Six children stand with their backs to us looking towards a dense green forest. Wearing costumes typical of the period, they hold each other by the hand. They are still at a safe distance from the wood. But although it is the middle of the day, and there are no dark shadows to pose an immediate threat, it is hard to say what the forest might conceal. The path ahead disappears among the trees – do they dare to follow it? The children are the link between the viewer and the mystical forest, while at the same time serving an important compositional function in the painting.
In 1903 Dr. Max Linde asked Munch to decorate the children’s room at his family villa in Lübeck, Germany. The proposals that Munch presented in December 1904 were, however, not well received. The doctor found the motifs with their kissing and dancing couples a touch too “adult” to grace a children’s room. One exception may well have been The Fairytale Forest, although not even this was purchased by Linde. Thus the paintings for the “Linde Frieze” ended up in different places. Munch had worked on the material for The Fairytale Forest for some years. He took the theme further in the so-called “Freia Frieze”, which was commissioned by Johan Throne Holst, director of the Freia chocolate factory for the company’s 25th anniversary in 1923.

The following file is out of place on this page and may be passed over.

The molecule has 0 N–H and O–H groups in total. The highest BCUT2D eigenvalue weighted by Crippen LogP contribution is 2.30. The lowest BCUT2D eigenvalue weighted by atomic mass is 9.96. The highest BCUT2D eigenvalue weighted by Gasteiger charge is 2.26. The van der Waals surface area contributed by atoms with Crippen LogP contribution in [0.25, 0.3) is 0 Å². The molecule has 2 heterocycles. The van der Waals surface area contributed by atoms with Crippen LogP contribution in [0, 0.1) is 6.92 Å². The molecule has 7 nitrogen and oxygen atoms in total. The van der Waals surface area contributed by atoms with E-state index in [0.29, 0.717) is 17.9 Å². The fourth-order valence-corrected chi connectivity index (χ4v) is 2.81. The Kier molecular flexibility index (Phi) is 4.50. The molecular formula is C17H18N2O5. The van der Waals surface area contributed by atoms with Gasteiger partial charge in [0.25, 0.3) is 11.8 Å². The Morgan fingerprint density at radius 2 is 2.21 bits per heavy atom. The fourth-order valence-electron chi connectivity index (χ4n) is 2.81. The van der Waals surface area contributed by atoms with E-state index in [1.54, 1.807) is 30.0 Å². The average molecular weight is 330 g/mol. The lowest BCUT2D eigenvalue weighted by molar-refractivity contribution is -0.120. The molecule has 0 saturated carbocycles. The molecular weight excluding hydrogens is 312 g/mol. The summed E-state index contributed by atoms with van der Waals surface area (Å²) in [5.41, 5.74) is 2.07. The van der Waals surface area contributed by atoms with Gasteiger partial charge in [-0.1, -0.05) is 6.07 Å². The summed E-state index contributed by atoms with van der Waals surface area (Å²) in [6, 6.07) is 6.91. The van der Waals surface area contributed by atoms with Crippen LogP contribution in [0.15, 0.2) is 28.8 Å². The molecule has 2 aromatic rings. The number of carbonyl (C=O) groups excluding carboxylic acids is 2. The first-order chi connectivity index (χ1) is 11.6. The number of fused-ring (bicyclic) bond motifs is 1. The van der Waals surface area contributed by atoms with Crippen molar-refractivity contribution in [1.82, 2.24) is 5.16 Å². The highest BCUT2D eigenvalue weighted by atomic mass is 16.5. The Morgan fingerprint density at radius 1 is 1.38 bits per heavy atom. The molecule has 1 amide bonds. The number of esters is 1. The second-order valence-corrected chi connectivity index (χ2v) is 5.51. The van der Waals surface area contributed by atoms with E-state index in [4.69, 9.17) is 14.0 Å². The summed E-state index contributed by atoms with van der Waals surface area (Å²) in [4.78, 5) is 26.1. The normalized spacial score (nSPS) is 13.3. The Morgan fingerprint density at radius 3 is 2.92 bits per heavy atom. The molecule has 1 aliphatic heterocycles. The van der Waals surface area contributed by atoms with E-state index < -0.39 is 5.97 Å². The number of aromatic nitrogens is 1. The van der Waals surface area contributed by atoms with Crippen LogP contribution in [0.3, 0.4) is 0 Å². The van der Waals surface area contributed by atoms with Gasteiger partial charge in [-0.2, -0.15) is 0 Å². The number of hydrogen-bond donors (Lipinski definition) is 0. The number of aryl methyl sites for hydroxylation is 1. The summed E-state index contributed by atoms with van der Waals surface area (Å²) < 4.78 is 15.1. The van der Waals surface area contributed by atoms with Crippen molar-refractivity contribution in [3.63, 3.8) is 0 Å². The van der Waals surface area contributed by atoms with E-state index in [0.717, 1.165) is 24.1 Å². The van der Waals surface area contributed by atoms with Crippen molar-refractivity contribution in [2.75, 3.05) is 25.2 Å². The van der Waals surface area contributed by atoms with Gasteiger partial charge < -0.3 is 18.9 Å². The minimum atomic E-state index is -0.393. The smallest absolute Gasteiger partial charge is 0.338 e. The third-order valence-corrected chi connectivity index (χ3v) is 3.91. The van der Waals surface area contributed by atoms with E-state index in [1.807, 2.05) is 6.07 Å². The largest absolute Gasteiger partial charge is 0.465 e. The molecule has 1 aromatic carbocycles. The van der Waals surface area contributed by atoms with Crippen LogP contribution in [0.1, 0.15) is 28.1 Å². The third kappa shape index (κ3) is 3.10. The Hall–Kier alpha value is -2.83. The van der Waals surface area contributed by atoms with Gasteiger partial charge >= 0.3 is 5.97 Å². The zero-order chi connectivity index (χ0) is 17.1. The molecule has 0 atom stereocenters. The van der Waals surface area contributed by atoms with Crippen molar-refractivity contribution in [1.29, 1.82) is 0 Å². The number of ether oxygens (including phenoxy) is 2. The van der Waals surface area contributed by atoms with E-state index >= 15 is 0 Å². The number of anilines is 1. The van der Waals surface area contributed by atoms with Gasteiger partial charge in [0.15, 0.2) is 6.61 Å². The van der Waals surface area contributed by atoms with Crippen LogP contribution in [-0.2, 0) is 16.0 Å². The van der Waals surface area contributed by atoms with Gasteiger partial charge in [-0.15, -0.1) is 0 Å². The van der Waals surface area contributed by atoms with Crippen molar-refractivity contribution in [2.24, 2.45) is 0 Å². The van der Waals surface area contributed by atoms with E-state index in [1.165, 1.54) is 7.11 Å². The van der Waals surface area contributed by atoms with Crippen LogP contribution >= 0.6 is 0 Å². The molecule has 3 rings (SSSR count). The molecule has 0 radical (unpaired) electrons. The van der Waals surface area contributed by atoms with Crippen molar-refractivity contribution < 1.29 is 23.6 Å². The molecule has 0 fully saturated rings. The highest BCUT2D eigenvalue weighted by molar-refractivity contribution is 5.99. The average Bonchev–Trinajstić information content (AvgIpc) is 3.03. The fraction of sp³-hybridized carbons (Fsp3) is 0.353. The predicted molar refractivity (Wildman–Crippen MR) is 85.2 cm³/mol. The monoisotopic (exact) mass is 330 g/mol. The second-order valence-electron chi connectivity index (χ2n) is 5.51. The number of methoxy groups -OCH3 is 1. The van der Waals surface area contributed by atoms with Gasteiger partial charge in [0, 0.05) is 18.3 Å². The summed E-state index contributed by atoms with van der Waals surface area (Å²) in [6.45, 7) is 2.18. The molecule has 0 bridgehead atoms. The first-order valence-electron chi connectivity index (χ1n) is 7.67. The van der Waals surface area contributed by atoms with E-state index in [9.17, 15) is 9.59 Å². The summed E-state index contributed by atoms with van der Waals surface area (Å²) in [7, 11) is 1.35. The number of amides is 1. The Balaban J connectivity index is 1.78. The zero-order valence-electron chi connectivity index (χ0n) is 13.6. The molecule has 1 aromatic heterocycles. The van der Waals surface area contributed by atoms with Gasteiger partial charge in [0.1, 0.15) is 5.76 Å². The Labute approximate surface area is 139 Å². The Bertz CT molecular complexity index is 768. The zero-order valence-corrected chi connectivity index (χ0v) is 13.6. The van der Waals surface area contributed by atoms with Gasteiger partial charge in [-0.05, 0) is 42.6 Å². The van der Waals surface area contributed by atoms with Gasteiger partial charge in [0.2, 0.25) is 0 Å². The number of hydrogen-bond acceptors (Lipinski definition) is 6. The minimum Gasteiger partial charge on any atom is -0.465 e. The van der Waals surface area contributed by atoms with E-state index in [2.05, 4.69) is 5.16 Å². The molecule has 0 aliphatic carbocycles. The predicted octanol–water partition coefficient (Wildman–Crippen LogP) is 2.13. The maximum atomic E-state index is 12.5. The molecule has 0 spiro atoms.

The Fairytale Forest was bequeathed to the museum by Alfred Larsen in 1950.
Text: Ellen J. Lerberg
From "Edvard Munch in the National Museum", Nasjonalmuseet 2008, ISBN 978-82-8154-035-54